Jarmolowich may give up on final season

Maryland notes

October 27, 1991|By Mike Preston and Doug Brown | Mike Preston and Doug Brown,Sun Staff Correspondents

COLLEGE PARK -- Maryland junior linebacker Mike Jarmolowich, the Atlantic Coast Conference's leading tackler, said there is "a slight chance" he might not play for the Terps next season.

Jarmolowich, who has 94 tackles this season, has an interest in playing in the NFL, but would not have to be an undergraduate case, because he is expected to graduate with a bachelor of science in speech communications in May. He still has a year of eligibility left in football.

Jarmolowich, 6 feet 2 and 232 pounds, from Union, N.J., has been the Terps' most consistent defensive performer. This is his first year as a full-time starter.

Jarmolowich said he has not received any of the standard pro football letters expressing any interest, or inquired about the services of a player agent.

"I'm pretty positive that I'll be here," said Jarmolowich. "I don't think anybody even knows about me. If the situation does come up, then I'll make my decision. It's not what the scouts say, but what they will do."

Maryland quarterback Neil O'Donnell, now in his second year with the Pittsburgh Steelers, was in a similar situation after his junior season but elected to take post-graduate courses and play another season.

* Maryland defensive tackle Larry Webster, whom school officials have been pushing for All-America honors, played like one yesterday.

The 6-5, 268-pound senior from Elkton had only three tackles yesterday, but had two sacks despite being double- and triple-teamed. Webster, who has 29 tackles, had only one sack before yesterday.

"He may have played his best game of the year," said Maryland coach Joe Krivak.

Webster said: "I was due. I have had about an average season this year, but I've been double- and triple-teamed a lot. I got doubled up a lot today with the running back, but I didn't get frustrated and fought through a couple of times."

* Maryland place-kicker Dan DeArmas kicked a career-long, 50-yard field goal as time expired to end the first half. DeArmas, who also kicked a 26-yarder, said he felt good in practice all week.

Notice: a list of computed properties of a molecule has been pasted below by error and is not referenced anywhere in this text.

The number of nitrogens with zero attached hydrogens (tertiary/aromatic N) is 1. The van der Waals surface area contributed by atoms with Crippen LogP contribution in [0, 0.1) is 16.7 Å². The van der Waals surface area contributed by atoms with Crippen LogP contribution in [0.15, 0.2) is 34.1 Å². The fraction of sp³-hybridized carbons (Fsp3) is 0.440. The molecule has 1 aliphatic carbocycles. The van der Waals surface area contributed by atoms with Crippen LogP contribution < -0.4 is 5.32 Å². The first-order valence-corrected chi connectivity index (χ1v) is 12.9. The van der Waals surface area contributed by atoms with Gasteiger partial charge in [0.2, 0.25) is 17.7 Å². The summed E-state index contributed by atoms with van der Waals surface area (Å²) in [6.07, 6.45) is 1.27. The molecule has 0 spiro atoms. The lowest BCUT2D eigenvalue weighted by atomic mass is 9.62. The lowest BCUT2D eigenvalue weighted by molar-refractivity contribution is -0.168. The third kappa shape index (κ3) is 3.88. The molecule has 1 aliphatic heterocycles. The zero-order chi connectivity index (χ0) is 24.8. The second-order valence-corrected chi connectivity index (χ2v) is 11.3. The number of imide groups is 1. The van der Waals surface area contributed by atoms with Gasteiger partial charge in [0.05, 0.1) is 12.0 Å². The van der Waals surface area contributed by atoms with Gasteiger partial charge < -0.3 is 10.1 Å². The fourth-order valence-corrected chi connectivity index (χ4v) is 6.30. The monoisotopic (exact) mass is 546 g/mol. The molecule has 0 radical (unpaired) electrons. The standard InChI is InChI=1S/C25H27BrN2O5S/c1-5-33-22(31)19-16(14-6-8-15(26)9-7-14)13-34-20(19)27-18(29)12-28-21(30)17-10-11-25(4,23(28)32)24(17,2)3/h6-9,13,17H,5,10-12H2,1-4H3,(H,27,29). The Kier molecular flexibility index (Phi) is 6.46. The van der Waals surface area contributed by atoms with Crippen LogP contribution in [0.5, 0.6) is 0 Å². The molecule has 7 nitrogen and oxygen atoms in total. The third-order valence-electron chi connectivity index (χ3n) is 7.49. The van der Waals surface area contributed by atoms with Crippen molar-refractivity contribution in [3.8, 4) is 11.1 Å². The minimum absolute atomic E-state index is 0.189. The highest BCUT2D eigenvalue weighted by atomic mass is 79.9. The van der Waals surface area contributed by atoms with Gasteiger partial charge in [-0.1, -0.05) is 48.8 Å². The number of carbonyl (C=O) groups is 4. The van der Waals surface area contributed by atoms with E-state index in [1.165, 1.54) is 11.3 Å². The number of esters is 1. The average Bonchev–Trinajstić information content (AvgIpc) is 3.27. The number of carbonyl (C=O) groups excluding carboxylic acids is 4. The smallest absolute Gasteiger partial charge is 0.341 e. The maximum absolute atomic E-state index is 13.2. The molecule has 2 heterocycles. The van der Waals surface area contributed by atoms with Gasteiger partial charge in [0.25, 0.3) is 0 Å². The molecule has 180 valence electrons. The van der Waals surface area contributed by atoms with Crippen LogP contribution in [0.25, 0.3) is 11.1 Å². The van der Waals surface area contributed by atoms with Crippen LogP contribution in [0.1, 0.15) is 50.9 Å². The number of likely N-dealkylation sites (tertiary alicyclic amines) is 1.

He cleared the 50-yard kick by about 5 to 10 yards.

"I work outside the 50-yard line in practice, and I hit one from that far out earlier this week," said DeArmas. "My leg felt live and I knew I hit it good. I haven't felt this good about a kick since I hit the field goal that beat N.C. State last season."

Before yesterday, DeArmas had converted four of five field goals.

* Maryland, after North Carolina on Saturday, will begin what may be the toughest part of the season by closing out with Penn State, Clemson and N.C. State.

"We're just going to have to take it one game at a time," said Jarmolowich. "That's all we can do."

Maryland quarterback Jim Sandwisch said: "Maryland players have a tradition of not folding up and I don't expect any of our players to quit."

"Right now, I'm falling apart," said Maryland senior center Mitch Suplee, obviously shaken by the loss. "I'm going to need some Elmer's Glue to hold me together."

* The Terps reported no injuries yesterday.

* Frank Wycheck, who became Maryland's all-time single-season receiving leader as a freshman last year with 58, increased his career total to 88 with six for 50 yards against Duke. In one day he rose from a tie for ninth to No. 6, behind Greg Hill, who had 97 from 1982- 84.

* DeArmas extended the Terps' string of extra points to 176 with his success after the lone TD. The string, initiated in 1984, is an Atlantic Coast Conference record.

In his final season, tailback Troy Jackson finally reached the 1,000-yard plateau. His 55 yards yesterday increased his career total to 1,045.

* Senior quarterback David Brown on the Blue Devils' defensive effort against Maryland: "Best team defense I've seen at Duke in my career."

* Brown had some anxious moments in Blue Devils practices during the three-week layoff before yesterday's game. The team worked in shorts some days, yet still had light contact.

"I was scared I'd hurt a knee if a defensive guy rolled into me," he said. "Looking back, it helped because it was the only way we

got competition during that period.

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